2. km. This has to be either at my place or at his, and I'm going to stick my neck out and say his, simply because I'm dying to ogle at his music collection, and if that means visiting Joisey, sobeit. (Not being overly rude here, I hope, I mean he's welcome to come ogle at mine as well.) But that's only part of the story, since this guy also maintains the most-eclectic-and-hence-fun-to-visit blog on my circuit. I bet the conversation would be a trip and a half :-)

3. JAP. A Certain Not-Quite-Happy and Experienced-in-Years Representative of the Elite Indian East mentioned to me during our Recent Brief Telephonic Conversation that He Might be Able to Engineer a Meeting on the Morrow, Replete with Kochuris and Gorom Cha. Unfortunately the Call of Duty Emerged to Subvert this Best Laid Plan, and our Gang Had Perforce to Aft Agley. Postpone! Postpone! Was the Call of the Hour. Yet, despite the Meeting's Momentary Lapse of Season, All is Surely Not Lost, as The Man Himself Has Pointed Out. We Could for instance Arrange a Tryst in the City of the Fragrant Harbour. Or we could Try Again in the City of the Diamond Harbour. I for One, am Leaning Towards Codging an Invitation to his Club, for Surely the Oldest Member will be Able to Treat his Humble Guest to the Feast of Reason and the Flow of Soul, Ice on the Side. Wot say?

4. Thalassa Mikra. Where else but Delhi? I'd say take the Metro into Chandni Chowk, so we can spend a day wandering around, and I can finally learn - from her - about the city I grew up in. It wouldn't all be one way streets however (Delhi-ite in joke ha ha ha. Buri nazar waale tera muh kala. Horun plese ok tata. Look under seat, There will be bomb. Raise alarm. Earn reward.) We could visit the fish and chicken wholesale market at Jama Masjid, my first time in over a dozen years. Lunch at the Karim's there. The book bazaar in Daryaganj. Maybe even Purana Qila or the Lal Qila. We know so many people in common, there's a lot to talk about (even before we get to Greeks or ports).

5. Abinandanan and Gaddeswarup. I once knew a little physics and a little math -- Time, exigency, and Microsoft Excel mean that I've forgotten it all now. However, I've always found that it's great fun to talk to scientists. There's a precision to the conversation that one often doesn't get elsewhere. I find these two gentlemen to be particularly interesting since they're scientists who are now interested in social science, in many of the questions that I am interested in, some of which are related to my own research. I find their blogs and their comments on each others' blogs to be perceptive and interesting, and I'm sure it would be great in real life as well. Venue? For some reason I can't get past the the coffee shop at the IISc campus (I know there's more than one; I'm thinking about the one that has this open air seating space outside it - can't remember more right now).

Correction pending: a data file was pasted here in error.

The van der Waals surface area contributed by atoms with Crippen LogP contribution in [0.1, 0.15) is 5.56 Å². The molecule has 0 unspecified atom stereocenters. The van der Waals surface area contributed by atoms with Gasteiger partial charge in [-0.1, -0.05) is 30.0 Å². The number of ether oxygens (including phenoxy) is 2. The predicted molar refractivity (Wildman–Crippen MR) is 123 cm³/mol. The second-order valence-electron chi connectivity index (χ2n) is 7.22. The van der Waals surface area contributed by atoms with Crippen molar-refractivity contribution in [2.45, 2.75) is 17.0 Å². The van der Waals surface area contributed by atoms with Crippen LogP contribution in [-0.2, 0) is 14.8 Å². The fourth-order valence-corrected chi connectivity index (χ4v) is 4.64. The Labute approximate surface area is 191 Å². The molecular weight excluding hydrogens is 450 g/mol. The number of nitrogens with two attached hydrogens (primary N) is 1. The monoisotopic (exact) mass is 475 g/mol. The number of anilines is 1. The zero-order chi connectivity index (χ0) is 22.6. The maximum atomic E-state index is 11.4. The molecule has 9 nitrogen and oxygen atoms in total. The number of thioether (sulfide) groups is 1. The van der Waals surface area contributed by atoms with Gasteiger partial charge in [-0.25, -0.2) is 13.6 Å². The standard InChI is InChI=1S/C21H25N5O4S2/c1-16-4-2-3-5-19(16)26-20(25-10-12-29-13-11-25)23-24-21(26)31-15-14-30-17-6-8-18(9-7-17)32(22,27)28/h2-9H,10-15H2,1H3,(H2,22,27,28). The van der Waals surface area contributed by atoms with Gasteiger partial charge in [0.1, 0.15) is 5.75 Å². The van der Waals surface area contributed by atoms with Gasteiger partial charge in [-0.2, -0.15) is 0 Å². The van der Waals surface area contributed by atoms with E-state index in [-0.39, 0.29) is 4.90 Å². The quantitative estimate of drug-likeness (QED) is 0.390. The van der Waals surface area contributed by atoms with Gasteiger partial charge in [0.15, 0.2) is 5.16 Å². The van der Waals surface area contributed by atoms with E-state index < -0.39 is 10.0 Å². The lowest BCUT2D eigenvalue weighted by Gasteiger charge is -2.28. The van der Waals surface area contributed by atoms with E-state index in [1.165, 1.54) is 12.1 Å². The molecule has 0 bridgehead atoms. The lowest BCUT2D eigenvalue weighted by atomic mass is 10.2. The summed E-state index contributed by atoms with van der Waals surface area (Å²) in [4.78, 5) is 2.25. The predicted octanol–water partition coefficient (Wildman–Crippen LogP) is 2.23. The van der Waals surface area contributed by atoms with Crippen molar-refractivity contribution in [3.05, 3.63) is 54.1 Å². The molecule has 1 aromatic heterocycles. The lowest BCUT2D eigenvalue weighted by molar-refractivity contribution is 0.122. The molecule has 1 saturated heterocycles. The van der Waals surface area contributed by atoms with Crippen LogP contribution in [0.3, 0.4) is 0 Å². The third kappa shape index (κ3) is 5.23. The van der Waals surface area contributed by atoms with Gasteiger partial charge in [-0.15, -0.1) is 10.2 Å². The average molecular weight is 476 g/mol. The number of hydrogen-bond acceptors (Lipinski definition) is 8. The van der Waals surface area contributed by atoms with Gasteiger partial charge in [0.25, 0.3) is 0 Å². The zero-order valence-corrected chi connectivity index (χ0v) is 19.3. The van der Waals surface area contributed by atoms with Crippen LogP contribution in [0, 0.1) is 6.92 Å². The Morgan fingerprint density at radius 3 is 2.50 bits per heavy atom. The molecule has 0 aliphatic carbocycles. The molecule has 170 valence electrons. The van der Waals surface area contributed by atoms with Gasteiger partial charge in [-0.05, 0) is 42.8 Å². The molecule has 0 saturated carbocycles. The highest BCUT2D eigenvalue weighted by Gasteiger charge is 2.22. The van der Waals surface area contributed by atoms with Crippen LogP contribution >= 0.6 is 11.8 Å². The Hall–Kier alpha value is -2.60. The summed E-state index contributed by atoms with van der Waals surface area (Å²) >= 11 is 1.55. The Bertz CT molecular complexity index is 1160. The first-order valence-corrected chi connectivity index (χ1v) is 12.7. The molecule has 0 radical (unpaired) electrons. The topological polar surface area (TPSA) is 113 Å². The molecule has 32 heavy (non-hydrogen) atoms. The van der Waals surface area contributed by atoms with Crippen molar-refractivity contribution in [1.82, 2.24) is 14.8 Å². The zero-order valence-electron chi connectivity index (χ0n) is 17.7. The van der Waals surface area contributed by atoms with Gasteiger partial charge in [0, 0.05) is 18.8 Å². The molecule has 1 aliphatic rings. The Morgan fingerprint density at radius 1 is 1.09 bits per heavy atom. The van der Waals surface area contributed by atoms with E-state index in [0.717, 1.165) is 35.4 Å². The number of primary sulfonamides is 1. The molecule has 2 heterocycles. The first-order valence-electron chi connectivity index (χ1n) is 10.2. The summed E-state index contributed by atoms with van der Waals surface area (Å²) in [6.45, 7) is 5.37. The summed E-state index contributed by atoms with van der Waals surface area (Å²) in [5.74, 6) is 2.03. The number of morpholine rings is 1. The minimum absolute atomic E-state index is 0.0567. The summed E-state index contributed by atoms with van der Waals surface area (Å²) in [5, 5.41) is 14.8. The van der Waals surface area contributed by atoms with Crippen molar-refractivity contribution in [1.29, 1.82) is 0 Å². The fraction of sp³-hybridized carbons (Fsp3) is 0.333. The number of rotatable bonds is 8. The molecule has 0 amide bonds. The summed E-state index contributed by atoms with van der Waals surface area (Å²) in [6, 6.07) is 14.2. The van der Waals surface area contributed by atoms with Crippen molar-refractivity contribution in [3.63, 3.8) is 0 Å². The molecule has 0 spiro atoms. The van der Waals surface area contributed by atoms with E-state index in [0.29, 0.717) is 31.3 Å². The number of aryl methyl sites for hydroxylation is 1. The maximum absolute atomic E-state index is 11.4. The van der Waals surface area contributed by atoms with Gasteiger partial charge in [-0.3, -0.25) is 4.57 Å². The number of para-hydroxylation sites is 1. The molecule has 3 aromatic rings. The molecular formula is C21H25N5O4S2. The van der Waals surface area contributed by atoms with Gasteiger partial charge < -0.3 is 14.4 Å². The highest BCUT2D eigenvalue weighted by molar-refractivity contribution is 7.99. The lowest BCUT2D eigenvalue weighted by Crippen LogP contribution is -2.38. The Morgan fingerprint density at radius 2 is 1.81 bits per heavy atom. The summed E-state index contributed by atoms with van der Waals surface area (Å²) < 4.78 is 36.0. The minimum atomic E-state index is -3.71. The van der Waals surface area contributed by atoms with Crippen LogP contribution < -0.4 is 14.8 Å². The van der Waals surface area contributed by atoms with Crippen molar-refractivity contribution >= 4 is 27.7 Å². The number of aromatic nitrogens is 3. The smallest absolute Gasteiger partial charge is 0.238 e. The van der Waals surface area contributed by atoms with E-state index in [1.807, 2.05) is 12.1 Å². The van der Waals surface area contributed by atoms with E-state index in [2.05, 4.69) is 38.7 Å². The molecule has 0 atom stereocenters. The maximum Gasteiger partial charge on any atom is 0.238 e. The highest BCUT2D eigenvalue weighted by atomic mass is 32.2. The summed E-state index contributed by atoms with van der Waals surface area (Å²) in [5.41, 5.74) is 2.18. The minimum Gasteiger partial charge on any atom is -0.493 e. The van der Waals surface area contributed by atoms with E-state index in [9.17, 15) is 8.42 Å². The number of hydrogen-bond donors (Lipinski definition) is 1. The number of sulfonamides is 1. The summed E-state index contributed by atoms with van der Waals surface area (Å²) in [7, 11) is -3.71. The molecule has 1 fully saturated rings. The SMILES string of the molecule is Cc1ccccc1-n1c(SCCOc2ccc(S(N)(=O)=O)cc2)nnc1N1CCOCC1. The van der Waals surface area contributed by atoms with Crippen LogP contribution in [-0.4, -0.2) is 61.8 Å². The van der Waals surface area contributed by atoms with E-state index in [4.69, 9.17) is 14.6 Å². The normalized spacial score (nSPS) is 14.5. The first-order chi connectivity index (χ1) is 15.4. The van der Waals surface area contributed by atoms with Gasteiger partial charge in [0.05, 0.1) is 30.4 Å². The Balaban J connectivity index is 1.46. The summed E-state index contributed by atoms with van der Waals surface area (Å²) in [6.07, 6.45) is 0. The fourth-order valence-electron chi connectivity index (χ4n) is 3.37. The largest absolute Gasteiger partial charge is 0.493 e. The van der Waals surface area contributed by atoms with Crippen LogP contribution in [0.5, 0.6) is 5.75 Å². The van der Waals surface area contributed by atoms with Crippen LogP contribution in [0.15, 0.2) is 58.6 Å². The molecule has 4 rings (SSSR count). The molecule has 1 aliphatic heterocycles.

6. heh heh. Any one of his seventeen selves will do. His posts are usually hilarious, his drawings always so. Even his absence from blogging cracks me up. But beneath it all he seems like a sweet guy (and a friend of mine who claims she knows him (which him?) says he is indeed a very sweet guy. So there.) I don't really care where we meet, frankly, because I'm fairly sure we can create a space of our own.

That's more than six so once again I have delivered more than was required. Who says I don't co-operate?

Oh, and Scout? You're tagged again.

Wednesday, August 16, 2006

Loose talk

This is an hour and a half long, but should be seen by everyone.
(Hat tip: Progga.)

Monday, August 07, 2006

Old friends

By all rights, this should be four separate posts.


An old man lay dying last month. In his time, he was one of India's pre-eminent intellectuals. I'm not sure how 'productive' he was, or how great an influence he had on his field. But with his vast, wide-ranging knowledge holding forth on topics banal, topical and arcane in his clipped accent, few had been failed to be impressed by him. Decades ago, he used to be one in my father's bridge quartet.

Two of the others died during the 80s. And now, here in the 21st century, he too lay anonymously on a stretcher at the nation's leading hospital, almost alone. The only person accompanying him was my mother. She had just driven over an hour with him, transferring him from the hospital nearer his house, where his less-than-competent physician had had him installed. The diagnosis was cancer of the brain, the prognosis was bleaker than bleak.

Thankfully, word had gotten round, even to the highest places. The nation's chief executive just happened to be this man's friend. The directive came -- Take care of him. The bosses at the hospital relayed the message onwards. The front line caretakers were a little more inclined to take their time. Which is why he lay on a stretcher while his sole attendant hammered her head against the layers of bureaucracy between him and any remnants of hope.